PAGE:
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Fear: The Big Inhibitor of Innovation and Transformation
continued from page 13


Conquering Fear

The first part of mitigating fear is having a reason to embrace
the fear - a story that each employee can identify with in
answering the question: Why should I change? That story is a
story of why the organization must change and a story of why
each individual needs to learn new ways of working to enable
that organizational change. Employees need to make meaning
personally of the Why in ways that make sense to them. That
"making sense" must emotionally connect with the individual.

Everyone is fearful - individual differences are a matter of
degree. And what differs is how one manages his or her fears.

Often, we need to help people find the "WIFM" - the what's
in it for me? Will it help me stay relevant? Will it help my career?
Will it help me be a better person or more successful in my life?
We don't usually know what will resonate, but ultimately the
motivation needs to come from an intrinsic place. Conversations
with employees individually and/or in small teams are necessary.
The company story and the common individual whys must be
continuously discussed and referred to for a long period of time
until the new way of working becomes a habit. And the new way
of working requires people to embrace their fears and to have the
courage to go forward. Change is hard. Helping people buy in to
change takes time and effort by leaders and managers.
If people buy in to the Why then they can move to the How.
What mindsets and behaviors will be needed to accomplish the
transformation? What kind of work environment is needed to
enable those new mindsets and behaviors - both culturally and

With respect to mitigating fear, culturally the leadership needs
to create a "psychologically safe workplace" following the research
of Professor Amy Edmondson of Harvard Business School. A
psychologically safe workplace is one where people agree to do no
harm to each other and to act civilly at all times. It is a place where
everyone can speak up, be candid and have difficult conversations
without the fear of - or actual - punishment or retribution.
It is a place where it is safe to challenge the status quo, to
challenge each other's thinking, to challenge higher-ups' thinking
and decisions, to admit one's mistakes, and to say I don't know.
A safe workplace should mitigate corporate politics and internal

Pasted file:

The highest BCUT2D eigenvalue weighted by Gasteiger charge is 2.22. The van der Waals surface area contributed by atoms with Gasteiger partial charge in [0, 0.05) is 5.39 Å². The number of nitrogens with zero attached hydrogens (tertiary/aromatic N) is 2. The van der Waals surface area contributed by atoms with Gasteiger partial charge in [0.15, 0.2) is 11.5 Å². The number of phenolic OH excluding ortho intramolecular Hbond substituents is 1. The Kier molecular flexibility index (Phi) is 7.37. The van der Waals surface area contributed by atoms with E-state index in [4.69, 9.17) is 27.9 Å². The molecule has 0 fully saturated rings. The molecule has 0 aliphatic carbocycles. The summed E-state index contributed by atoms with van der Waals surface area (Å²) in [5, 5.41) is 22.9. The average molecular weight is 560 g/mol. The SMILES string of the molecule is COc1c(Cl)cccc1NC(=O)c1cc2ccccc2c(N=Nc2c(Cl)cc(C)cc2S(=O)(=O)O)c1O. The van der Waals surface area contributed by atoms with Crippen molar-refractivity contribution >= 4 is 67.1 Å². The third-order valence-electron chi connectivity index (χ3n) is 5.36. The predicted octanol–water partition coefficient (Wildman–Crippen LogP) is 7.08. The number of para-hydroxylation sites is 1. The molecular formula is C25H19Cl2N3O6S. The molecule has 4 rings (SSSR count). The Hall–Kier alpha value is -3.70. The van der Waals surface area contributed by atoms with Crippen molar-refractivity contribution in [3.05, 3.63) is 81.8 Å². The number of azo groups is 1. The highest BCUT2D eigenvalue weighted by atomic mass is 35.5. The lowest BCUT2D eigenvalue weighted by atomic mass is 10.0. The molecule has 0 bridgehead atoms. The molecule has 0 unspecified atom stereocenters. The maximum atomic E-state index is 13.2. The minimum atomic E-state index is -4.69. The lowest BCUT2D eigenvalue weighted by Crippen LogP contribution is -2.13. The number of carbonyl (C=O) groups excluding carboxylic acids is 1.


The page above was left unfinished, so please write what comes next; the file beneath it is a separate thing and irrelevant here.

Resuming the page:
competition, and it should enable collaboration, teamwork and
learning. In order for that to happen, leaders and managers need
to empower people and ensure their safety. Leaders need to show
their own weaknesses, they need to fail in front of others and pick
themselves back up and try again. Initiatives and trials need to be
rewarded, not only the successes, but the effort and spirit. At some
point this becomes the norm.

Behaviorally, how do leaders enable workers to overcome
their fears? How do leaders learn to personally embrace and deal
with their own fears? Leaders need to become more human by
acknowledging their fears publicly to others and encouraging their
direct reports to do the same. Having nonjudgmental, respectful,
caring, compassionate, safe conversations about fear starts at the
top. Leaders have to take the first steps in being vulnerable with
others and leaders need to have the conversations with others that
result in the co-creation of the rules of engagement that can lead
to creating an environment where it is psychologically safe for
employees to talk about and work through their fears of change.
We have learned that for many leaders it is much easier to
start the fear discussion by asking them a series of questions:
"Why would your employees be fearful of the change that is
needed? What can you do to mitigate that fear?" Then move to
the personal discussion. "What about you - what fears do you
have about the transformation? How can you mitigate your fear?"
Transformation is very personal, and though we read studies and
survey outcomes, we very infrequently hear about reasons for the
fears. Acknowledging that everyone has personal reasons for their
fears is a powerful step.
Then managers and leaders can have conversations with
small groups of employees and ask them what they need from
the company in order not to be so fearful and to be courageous.
Leaders and managers can ask employees: "How can I help you
feel safe here? What do I need to do differently?"
We are not saying you should lower your standards of
performance. What we are saying is that if you want big changes
in human behaviors, you need to face fear in the workplace
courageously, both individually and organizationally.
As Abraham Maslow so aptly stated:
"An individual engages in learning to the extent he (or she) is
not crippled by fear and to the extent he (or she) feels safe enough
to dare."
Edward D. Hess is a professor of business
administration, Batten executive-in-residence and a
Batten Faculty Fellow at Darden. Dr. Donna Murdoch
is an adjunct assistant professor of Adult Learning and
Leadership at Columbia University Teachers College and
a partner at Rose Rock Dynamics.

This article has been reproduced with permission from University Of Virginia's Darden School Of Business.
This piece originally appeared on Darden Ideas to Action.
14 CHESTER COUNT Y Medicine | SPRING 2019


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